Biologist Benjamin Dalziel and an international team of researchers studying the 2014 Ebola epidemic discovered that, among deaths that occurred outside of hospitals, approximately three percent of those infected accounted for 61 percent of all cases.
If this “superspreading” had been completely controlled, almost two-thirds of the infections might have been prevented.
Dalziel is an assistant professor with joint appointments in the Departments of Integrative Biology and Mathematics in the College of Science.
The study was published this week in the Proceedings of the National Academy of Sciences. The research was led by Princeton University, in collaboration with scientists from OSU, London School of Hygiene and Tropical Medicine, International Federation of Red Cross and Red Crescent Societies, Imperial College London, and the National Institutes of Health.
“The role of superspreading in community-based deaths was larger than expected. There wasn’t as much transmission once people reached hospitals and care centers. It is important to emphasize that individuals involved in superstreading are not the perpetrators of the epidemic—they are among the victims,” Dalziel said.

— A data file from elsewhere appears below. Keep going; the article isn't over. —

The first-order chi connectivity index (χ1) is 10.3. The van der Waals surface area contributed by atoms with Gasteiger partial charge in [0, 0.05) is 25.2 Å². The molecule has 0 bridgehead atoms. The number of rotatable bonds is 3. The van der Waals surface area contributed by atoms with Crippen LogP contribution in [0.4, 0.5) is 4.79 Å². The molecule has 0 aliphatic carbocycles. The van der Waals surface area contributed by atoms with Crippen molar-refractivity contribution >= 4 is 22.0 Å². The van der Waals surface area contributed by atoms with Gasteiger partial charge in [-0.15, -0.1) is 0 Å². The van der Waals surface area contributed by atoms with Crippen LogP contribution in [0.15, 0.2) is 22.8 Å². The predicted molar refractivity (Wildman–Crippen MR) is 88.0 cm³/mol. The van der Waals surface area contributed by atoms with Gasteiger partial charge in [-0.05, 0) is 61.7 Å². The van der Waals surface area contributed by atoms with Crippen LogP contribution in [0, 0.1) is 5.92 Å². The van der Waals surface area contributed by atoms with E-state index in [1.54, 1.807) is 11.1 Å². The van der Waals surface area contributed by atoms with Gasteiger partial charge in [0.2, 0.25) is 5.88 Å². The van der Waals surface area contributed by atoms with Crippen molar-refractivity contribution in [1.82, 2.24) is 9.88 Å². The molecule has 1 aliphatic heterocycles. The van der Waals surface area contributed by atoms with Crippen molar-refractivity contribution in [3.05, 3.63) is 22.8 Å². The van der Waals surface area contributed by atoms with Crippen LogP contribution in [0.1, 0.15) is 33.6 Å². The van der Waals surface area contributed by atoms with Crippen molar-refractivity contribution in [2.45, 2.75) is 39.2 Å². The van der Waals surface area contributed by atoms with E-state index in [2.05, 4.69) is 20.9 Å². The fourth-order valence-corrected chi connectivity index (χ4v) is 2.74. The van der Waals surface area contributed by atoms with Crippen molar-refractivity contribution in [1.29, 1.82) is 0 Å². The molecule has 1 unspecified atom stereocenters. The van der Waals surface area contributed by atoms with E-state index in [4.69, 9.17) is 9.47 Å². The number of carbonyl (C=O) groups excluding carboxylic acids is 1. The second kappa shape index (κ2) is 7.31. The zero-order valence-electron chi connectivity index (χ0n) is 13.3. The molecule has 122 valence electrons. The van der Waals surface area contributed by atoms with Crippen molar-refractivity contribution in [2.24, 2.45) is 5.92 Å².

Superspreading has been cited in many first-hand narratives of Ebola transmission. But this study created a new statistical framework enabling scientists to measure the importance of the phenomenon in driving the epidemic and how superspreading changed over time, as the epidemic progressed and control measures were implemented.
“Superspreading is linked to barriers to access to healthcare stemming from long-standing inequalities in the global distribution of wealth. By highlighting the role of superspreading, we hope to underscore the importance of strong, universally accessible health systems,” Dalziel observed.